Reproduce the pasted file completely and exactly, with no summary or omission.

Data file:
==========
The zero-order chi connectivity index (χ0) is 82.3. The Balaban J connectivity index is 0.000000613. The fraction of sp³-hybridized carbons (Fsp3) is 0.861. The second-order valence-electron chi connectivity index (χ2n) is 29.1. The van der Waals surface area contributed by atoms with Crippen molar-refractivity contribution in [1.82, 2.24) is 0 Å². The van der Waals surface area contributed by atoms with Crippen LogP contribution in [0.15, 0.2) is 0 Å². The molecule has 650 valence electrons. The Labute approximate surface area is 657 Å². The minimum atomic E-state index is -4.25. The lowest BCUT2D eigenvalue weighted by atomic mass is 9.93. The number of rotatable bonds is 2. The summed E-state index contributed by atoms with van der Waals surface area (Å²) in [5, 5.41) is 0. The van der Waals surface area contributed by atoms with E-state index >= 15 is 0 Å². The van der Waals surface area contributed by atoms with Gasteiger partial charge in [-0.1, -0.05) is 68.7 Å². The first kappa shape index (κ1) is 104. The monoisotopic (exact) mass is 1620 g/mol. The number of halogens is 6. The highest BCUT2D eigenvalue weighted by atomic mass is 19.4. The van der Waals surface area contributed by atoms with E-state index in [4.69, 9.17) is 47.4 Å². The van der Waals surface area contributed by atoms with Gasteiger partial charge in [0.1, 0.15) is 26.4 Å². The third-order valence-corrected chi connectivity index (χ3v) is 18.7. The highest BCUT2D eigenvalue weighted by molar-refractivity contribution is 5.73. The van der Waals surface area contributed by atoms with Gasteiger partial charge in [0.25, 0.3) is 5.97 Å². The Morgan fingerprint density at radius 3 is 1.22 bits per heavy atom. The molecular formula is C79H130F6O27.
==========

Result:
The zero-order chi connectivity index (χ0) is 82.3. The Balaban J connectivity index is 0.000000613. The fraction of sp³-hybridized carbons (Fsp3) is 0.861. The second-order valence-electron chi connectivity index (χ2n) is 29.1. The van der Waals surface area contributed by atoms with Crippen molar-refractivity contribution in [1.82, 2.24) is 0 Å². The van der Waals surface area contributed by atoms with Crippen LogP contribution in [0.15, 0.2) is 0 Å². The molecule has 650 valence electrons. The Labute approximate surface area is 657 Å². The minimum atomic E-state index is -4.25. The lowest BCUT2D eigenvalue weighted by atomic mass is 9.93. The number of rotatable bonds is 2. The summed E-state index contributed by atoms with van der Waals surface area (Å²) in [5, 5.41) is 0. The van der Waals surface area contributed by atoms with E-state index >= 15 is 0 Å². The van der Waals surface area contributed by atoms with Gasteiger partial charge in [-0.1, -0.05) is 68.7 Å². The first kappa shape index (κ1) is 104. The monoisotopic (exact) mass is 1620 g/mol. The number of halogens is 6. The highest BCUT2D eigenvalue weighted by atomic mass is 19.4. The van der Waals surface area contributed by atoms with E-state index in [4.69, 9.17) is 47.4 Å². The van der Waals surface area contributed by atoms with Gasteiger partial charge in [0.1, 0.15) is 26.4 Å². The third-order valence-corrected chi connectivity index (χ3v) is 18.7. The highest BCUT2D eigenvalue weighted by molar-refractivity contribution is 5.73. The van der Waals surface area contributed by atoms with Gasteiger partial charge in [0.25, 0.3) is 5.97 Å². The Morgan fingerprint density at radius 3 is 1.22 bits per heavy atom. The molecular formula is C79H130F6O27.